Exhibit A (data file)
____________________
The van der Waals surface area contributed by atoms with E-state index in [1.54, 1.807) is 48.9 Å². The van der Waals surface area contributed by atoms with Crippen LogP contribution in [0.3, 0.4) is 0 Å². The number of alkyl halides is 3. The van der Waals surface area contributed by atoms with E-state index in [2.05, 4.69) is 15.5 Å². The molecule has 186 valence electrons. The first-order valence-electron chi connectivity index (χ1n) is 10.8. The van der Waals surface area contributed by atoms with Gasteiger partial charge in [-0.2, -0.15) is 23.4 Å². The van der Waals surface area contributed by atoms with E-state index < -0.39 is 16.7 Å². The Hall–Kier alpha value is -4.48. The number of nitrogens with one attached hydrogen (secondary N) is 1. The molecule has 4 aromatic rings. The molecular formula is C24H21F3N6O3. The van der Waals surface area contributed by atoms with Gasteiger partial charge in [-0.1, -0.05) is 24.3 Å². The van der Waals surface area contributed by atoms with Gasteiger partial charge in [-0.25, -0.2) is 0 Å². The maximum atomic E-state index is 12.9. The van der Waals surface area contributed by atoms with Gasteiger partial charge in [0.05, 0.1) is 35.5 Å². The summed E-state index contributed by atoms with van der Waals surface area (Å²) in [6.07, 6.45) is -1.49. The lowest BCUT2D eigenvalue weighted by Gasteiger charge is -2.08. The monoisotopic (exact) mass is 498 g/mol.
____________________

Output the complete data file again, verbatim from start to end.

The van der Waals surface area contributed by atoms with E-state index in [1.54, 1.807) is 48.9 Å². The van der Waals surface area contributed by atoms with Crippen LogP contribution in [0.3, 0.4) is 0 Å². The number of alkyl halides is 3. The van der Waals surface area contributed by atoms with E-state index in [2.05, 4.69) is 15.5 Å². The molecule has 186 valence electrons. The first-order valence-electron chi connectivity index (χ1n) is 10.8. The van der Waals surface area contributed by atoms with Gasteiger partial charge in [-0.2, -0.15) is 23.4 Å². The van der Waals surface area contributed by atoms with E-state index < -0.39 is 16.7 Å². The Hall–Kier alpha value is -4.48. The number of nitrogens with one attached hydrogen (secondary N) is 1. The molecule has 4 aromatic rings. The molecular formula is C24H21F3N6O3. The van der Waals surface area contributed by atoms with Gasteiger partial charge in [-0.1, -0.05) is 24.3 Å². The van der Waals surface area contributed by atoms with Gasteiger partial charge in [-0.25, -0.2) is 0 Å². The maximum atomic E-state index is 12.9. The van der Waals surface area contributed by atoms with Gasteiger partial charge in [0.05, 0.1) is 35.5 Å². The summed E-state index contributed by atoms with van der Waals surface area (Å²) in [6.07, 6.45) is -1.49. The lowest BCUT2D eigenvalue weighted by Gasteiger charge is -2.08. The monoisotopic (exact) mass is 498 g/mol.